Tuesday, September 1, 2015

Intuitive Neo-Fisherism

John Cochrane's blog post, Whither Inflation, is excellent reading. Basically, John takes a mainstream New Keynesian model and shows how it has Neo-Fisherian characteristics - if the central bank raises the nominal interest rate, inflation increases. Noah Smith seems to find this interesting, but he's got some problems with it. I'm going to attempt to answer his questions.

First, Noah says:
What about the Volcker disinflation, when Fed interest rate hikes were followed by disinflation?
Volcker was Fed Chair from August 1979 to August 1987. During that period the time series for the fed funds rate and the pce (year-over-year) headline inflation rate looks like this:
The broad story in that picture is that Volcker began his 8-year term with high nominal interest rates and high inflation, and ended it with much lower nominal interest rates and much lower inflation. The scatter plot, with points joined in temporal sequence, looks like this:
In that chart, inflation and the fed funds rate more often than not are moving in the same direction. Volcker didn't do Cochrane's experiment in reverse - the fed funds rate comes down gradually during the disinflationary period - but I don't see an inconsistency between what we see in the above 2 charts and what is coming out of Cochrane's experiments with the NK model.

Second, Noah says:
...are we sure we want to think about interest rate policy as a series of interest rate pegs, each of which people believe will last forever?
Typically, in analyzing monetary policy, we want to study the operating characteristics of particular policy rules. That is, we specify the feasible set of actions a central bank can take under particular contingencies, specify a policy rule as a mapping from states of the world to actions by the central bank, and then ask how the economy functions under that rule. Cochrane's clearly interested in that, but he wants to show you a simple policy experiment so you can understand what's going on: Suppose the central bank increases the policy rate at a given point in time, permanently. What happens? This can help build your intuition so that you can handle the more difficult exercise of working out the optimal policy rule.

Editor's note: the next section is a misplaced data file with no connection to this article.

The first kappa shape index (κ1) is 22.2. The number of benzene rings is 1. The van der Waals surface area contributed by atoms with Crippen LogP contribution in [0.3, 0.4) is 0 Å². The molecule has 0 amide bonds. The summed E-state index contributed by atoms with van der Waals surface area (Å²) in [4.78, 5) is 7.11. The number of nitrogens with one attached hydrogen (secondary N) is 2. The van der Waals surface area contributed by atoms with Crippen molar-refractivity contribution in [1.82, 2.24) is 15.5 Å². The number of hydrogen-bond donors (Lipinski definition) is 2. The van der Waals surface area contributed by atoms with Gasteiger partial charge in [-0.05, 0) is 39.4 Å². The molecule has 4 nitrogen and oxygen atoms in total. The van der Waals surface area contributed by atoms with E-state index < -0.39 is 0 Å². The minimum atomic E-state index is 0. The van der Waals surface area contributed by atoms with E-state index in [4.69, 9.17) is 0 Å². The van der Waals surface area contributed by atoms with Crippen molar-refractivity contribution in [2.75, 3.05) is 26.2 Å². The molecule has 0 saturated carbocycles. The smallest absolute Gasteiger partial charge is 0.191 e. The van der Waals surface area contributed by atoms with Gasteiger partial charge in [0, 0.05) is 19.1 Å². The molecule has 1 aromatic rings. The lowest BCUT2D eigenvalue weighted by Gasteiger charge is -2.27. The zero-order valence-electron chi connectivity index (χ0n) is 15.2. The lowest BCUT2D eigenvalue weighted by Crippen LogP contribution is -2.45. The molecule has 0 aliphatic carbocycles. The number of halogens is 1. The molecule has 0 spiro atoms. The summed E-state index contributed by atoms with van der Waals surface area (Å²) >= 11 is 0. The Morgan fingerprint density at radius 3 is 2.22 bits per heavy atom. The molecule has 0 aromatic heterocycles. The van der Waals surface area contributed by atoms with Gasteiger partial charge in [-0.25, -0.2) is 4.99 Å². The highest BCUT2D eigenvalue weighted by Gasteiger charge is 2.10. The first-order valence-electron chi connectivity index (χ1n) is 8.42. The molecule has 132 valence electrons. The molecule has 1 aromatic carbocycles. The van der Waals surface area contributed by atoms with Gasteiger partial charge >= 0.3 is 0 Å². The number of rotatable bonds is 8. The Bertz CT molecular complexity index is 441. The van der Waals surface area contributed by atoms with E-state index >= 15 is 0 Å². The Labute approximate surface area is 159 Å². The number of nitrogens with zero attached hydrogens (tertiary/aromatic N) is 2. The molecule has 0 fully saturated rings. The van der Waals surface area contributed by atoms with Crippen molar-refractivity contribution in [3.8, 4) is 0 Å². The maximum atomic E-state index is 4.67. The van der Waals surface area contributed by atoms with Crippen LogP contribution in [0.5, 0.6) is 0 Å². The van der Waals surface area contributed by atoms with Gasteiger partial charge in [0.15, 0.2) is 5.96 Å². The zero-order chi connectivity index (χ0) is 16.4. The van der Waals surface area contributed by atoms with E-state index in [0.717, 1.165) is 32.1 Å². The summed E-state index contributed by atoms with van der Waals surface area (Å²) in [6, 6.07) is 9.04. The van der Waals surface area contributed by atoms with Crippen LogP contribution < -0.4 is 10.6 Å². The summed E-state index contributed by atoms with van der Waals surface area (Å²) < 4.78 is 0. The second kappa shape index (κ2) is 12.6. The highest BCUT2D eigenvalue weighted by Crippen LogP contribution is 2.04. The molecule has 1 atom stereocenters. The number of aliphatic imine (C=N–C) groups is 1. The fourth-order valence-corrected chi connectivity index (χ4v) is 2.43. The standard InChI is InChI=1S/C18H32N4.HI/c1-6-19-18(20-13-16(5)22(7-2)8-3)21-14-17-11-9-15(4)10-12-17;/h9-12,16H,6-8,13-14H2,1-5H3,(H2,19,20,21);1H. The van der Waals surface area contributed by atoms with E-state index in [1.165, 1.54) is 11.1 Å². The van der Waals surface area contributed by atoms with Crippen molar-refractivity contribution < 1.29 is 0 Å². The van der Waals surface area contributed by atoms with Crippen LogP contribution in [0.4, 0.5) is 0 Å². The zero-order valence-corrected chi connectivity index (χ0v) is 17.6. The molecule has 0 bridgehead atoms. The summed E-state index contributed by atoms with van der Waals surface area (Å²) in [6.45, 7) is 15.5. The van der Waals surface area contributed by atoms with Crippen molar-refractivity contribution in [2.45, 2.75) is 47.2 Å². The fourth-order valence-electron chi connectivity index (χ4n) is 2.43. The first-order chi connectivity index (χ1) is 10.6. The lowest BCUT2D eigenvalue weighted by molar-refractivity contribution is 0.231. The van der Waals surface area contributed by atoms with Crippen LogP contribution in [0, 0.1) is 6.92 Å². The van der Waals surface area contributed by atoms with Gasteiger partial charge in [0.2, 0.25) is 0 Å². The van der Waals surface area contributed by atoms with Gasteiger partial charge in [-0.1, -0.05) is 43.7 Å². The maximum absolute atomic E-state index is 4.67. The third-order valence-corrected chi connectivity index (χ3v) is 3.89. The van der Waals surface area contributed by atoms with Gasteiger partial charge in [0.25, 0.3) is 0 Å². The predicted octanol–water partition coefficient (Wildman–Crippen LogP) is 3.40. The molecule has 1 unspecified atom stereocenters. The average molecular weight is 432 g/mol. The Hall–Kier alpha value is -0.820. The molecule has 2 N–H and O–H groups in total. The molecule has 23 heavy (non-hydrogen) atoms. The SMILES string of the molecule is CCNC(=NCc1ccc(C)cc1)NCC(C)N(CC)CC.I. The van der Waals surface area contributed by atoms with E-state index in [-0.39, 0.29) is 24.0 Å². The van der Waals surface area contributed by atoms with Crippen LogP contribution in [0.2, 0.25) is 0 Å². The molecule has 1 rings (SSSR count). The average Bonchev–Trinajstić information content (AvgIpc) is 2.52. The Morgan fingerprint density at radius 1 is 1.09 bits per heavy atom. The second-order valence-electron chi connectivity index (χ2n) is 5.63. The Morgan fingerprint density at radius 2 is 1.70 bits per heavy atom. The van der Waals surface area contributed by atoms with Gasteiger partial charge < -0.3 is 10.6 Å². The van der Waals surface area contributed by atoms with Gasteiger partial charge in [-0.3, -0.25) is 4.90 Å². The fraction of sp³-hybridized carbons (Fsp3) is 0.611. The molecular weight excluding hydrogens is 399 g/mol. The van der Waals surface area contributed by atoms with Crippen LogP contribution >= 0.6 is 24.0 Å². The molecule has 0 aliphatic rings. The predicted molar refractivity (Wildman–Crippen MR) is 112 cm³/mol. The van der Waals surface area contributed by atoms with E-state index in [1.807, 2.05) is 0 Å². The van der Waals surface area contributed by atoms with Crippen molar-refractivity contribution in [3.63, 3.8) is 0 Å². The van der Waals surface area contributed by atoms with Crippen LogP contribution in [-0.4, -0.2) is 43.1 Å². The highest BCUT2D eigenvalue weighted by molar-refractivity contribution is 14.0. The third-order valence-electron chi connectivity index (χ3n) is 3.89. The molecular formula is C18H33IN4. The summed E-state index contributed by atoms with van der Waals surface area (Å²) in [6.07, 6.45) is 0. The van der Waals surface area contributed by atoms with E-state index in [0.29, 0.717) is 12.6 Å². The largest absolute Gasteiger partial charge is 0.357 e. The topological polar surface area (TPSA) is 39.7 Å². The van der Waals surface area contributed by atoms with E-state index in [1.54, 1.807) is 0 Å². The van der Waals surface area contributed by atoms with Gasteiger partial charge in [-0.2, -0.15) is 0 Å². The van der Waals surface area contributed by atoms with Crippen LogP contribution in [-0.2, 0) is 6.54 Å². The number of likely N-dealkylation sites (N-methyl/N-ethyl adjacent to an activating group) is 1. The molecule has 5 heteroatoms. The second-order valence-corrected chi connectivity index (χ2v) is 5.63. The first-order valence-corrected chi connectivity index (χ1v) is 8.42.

Finally, Noah says:
But the last reason we should be a little wary of the Neo-Fisherian idea is that it goes against our basic partial-equilibrium Marshallian idea of supply and demand.
For Noah, what's going on in the NK model is not intuitive. What does he mean? We can start by consulting an online dictionary:
Intuition: the ability to understand something immediately, without the need for conscious reasoning.
That fits closely with how an economist thinks about intuition. Over time, we accumulate knowledge of economic theory - models, basically - by working with them. For a lay person, partial equilibrium Marshallian supply and demand is not intuition. He or she has no clue about supply and demand. Sometimes Marshallian intuition works - for economists. I see a piece of economics that is unfamiliar, but I can recognize elements of supply and demand in it, and then I get the idea. But Cochrane is dealing with an issue that is dynamic, it's general equilibrium, it involves how the economic agents in the model think about the future. Why would I expect that static Marshallian intution would work? And if it doesn't seem to work, why should that make me "wary" of the idea? Looks like I have the wrong intuition, and I have some learning to do.

Here's some intuition. See if this works for you. Roughly, we can separate the short-term nominal interest rate into three components at any point in time:

R = F + L + r,